In which the celebrated music author sets out to examine the reciprocal connections between the English pastoral and music, via a psycho-geographical cycle of essays on landscape and sounds.
With his fascinating and heartfelt new book, The Lark Ascending, the venerated music writer Richard King has taken Vaughan-Williams’ enduring titular composition as the starting point for a loose-limbed, idiosyncratic and serpentine interrogation of England’s wild places and the ways in which music of many stripes has used landscape to illuminate, shape and cogitate a sense of character and identity. This tethering of music to landscape has its roots in a whole strain of early 20th century classical music (Elgar and his flowing Malvern hills, for instance) from the British Isles; this riveting if jagged inquisition acknowledges the unsavoury connotations of patriotism and conservatism as well as the dissenting ecstasies of paganism and hippy utopianism.
Ideas, anecdotes, postulations and personal accounts pulsate and weave throughout this tangential journey, anchored by a series of headphone walks and dialogues with a plethora of artists, rustics and thinkers. Tangled and multi-faceted, King’s work encompasses psycho-geography, social history and cultural treatise as he zig-zags between such disparate bedfellows as Kate Bush, Stan Tracey, Boards of Canada, Vashti Bunyan, Autechre, Penguin Café Orchestra, Ewan MacColl, Gavin Bryars and Harold McNair for an ebullient bout of meditative myth-making and conjectural ambling.
King is an erudite guide and writes effusively about those artists whose popularity and acclaim demonstrate an appetite amongst the populace for Arcadian whimsy, outlier innovation and artistic risk. A passage about the aural patina of Boards of Canada’s mysterious Music Has The Right To Children album embodies the author’s fervid engagement with sound, remembrance and the natural environment:
“A recording of wind that runs throughout Triangles & Rhombuses is one of the most audible examples of the influence of the natural world on this album, echoed in song titles such as Wildlife Analysis, An Eagle in Your Mind and Turquoise Hexagon Sun. The latter is a name the duo used for their home studio in the Pentland Hills. It is also a vivid description of how the first light of morning might look during a shamanic rave in rural Scotland”.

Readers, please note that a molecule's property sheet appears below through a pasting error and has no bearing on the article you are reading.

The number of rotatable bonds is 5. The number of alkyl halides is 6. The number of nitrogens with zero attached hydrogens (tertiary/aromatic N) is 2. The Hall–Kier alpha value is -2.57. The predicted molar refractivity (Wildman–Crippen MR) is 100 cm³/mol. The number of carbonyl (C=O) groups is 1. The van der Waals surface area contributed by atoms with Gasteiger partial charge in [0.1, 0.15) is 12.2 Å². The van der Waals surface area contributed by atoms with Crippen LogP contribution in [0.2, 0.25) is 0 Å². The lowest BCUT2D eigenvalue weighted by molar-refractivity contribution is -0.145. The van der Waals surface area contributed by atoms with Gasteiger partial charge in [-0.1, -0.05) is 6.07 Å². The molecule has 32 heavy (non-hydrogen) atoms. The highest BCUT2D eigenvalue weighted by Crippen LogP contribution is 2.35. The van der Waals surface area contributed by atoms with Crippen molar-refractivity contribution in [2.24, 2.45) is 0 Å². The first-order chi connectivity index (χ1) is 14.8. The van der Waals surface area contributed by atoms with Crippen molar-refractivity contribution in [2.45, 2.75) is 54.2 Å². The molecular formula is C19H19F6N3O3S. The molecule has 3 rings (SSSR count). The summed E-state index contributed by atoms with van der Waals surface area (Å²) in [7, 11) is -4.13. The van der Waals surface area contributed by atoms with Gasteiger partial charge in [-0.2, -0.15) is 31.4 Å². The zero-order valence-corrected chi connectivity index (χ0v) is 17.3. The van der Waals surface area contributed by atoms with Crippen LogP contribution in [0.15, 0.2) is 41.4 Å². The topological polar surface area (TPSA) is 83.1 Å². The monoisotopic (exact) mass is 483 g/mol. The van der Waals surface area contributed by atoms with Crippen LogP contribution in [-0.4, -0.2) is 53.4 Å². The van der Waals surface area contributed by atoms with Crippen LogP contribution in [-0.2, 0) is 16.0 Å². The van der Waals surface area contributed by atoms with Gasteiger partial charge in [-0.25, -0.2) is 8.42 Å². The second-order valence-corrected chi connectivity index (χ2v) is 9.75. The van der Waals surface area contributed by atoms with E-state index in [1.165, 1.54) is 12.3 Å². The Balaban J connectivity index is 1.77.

King’s approach is frequently speculative and can occasionally seem artless and naïve, for example when theorising about the genesis of Boards of Canada, or perfunctory and careless, as when he misses the trick of invoking Wuthering Heights and Bronte’s pivotal heaths in his discussion of Kate Bush’s unfettered retreat into the self and memory. However, his avid and florid exploration of the Jamaican jazz flautist McNair’s breathy tone, both on the soundtrack of Ken Loach’s Kes and a series of baroque psych albums by Donovan, and Stan Tracey’s adroit “pastoral modernism” jazz suite interpretation of Under Milk Wood radiate an aching serenity that ultimately eludes Billy Casper in the 1969 film.
The troubling, toxic spectre of fascism (Tarka The Otter and Rolf Gardiner), cruelty (McNair’s harsh upbringing) and draconian forces (exemplified by The Criminal Justice Bill) reflect the darker impulses of identity- fixated schemes of progress and hover around the edges of this story, yet the overarching textures and gestures of King’s book remain those of a paean to rural lands as a source of vibrant energy, elevating inspiration and uncorrupted change.
On the surface, King would seem to be over-stretching himself here with such an ambitious, far-reaching task, yet the digressionary, fleet-footed and associative method of his inquiry sits well with the impalpable weep of its subject: he is happy to cast the nexus of music and landscape as an evolving work in progress rather than a salubrious, unsullied paradise and doesn’t attempt to reconcile the less savoury elements of tradition and landscape with its numerous episodes of beatific transcendence.
Whether jabbering about Morris dancing, the bucolic Beatles and 90’s rave culture’s Ecstasy-enhanced Eden or eulogising the Thames Estuary, the Lothian hills and sun-dappled fields, The Lark Ascending succeeds as an authoritative, if occasionally baggily indeterminate and opaque survey. I’m more than willing to forgive the project’s rickety moments of drift, glaring omissions (no mention of either Virginia Astley and her sonic balm, From Gardens Where We Feel Secure, or the ethereal, electro-acoustic haze of Epic45, for example), inconsistencies of spelling of my ancestor Herbert Sumsion’s surname and uneven trajectory of peaks and dips; it’s a tract which reclaims a cryptic concept from shadowy ideologues wishing to project hostility and ostracism, a beguiling reverie as comforting as a summer shower melting into a heady mist.